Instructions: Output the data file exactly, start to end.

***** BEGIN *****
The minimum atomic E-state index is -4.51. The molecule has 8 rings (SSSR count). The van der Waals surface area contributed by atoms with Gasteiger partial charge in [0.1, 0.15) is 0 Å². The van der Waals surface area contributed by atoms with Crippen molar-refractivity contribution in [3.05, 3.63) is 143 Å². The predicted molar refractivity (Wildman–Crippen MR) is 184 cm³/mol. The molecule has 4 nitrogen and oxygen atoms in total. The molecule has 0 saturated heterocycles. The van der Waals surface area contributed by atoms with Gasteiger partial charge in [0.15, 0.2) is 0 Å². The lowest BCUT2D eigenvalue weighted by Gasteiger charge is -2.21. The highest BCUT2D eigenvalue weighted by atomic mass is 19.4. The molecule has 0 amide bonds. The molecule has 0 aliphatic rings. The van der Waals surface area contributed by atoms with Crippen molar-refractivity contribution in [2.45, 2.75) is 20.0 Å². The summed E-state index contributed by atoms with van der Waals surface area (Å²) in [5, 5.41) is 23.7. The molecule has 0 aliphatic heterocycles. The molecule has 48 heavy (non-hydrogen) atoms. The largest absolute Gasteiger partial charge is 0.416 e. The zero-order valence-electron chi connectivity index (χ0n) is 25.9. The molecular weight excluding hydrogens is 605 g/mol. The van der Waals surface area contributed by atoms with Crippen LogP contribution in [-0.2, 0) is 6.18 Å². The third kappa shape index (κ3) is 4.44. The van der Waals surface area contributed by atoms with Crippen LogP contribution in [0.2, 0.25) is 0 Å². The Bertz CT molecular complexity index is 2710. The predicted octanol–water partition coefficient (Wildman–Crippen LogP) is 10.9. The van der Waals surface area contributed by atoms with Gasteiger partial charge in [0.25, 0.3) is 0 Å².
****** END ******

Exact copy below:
The minimum atomic E-state index is -4.51. The molecule has 8 rings (SSSR count). The van der Waals surface area contributed by atoms with Gasteiger partial charge in [0.1, 0.15) is 0 Å². The van der Waals surface area contributed by atoms with Crippen molar-refractivity contribution in [3.05, 3.63) is 143 Å². The predicted molar refractivity (Wildman–Crippen MR) is 184 cm³/mol. The molecule has 4 nitrogen and oxygen atoms in total. The molecule has 0 saturated heterocycles. The van der Waals surface area contributed by atoms with Gasteiger partial charge in [0.15, 0.2) is 0 Å². The lowest BCUT2D eigenvalue weighted by Gasteiger charge is -2.21. The highest BCUT2D eigenvalue weighted by atomic mass is 19.4. The molecule has 0 amide bonds. The molecule has 0 aliphatic rings. The van der Waals surface area contributed by atoms with Crippen molar-refractivity contribution in [2.45, 2.75) is 20.0 Å². The summed E-state index contributed by atoms with van der Waals surface area (Å²) in [5, 5.41) is 23.7. The molecule has 0 aliphatic heterocycles. The molecule has 48 heavy (non-hydrogen) atoms. The largest absolute Gasteiger partial charge is 0.416 e. The zero-order valence-electron chi connectivity index (χ0n) is 25.9. The molecular weight excluding hydrogens is 605 g/mol. The van der Waals surface area contributed by atoms with Crippen LogP contribution in [-0.2, 0) is 6.18 Å². The third kappa shape index (κ3) is 4.44. The van der Waals surface area contributed by atoms with Crippen LogP contribution in [0.2, 0.25) is 0 Å². The Bertz CT molecular complexity index is 2710. The predicted octanol–water partition coefficient (Wildman–Crippen LogP) is 10.9. The van der Waals surface area contributed by atoms with Gasteiger partial charge in [0.25, 0.3) is 0 Å².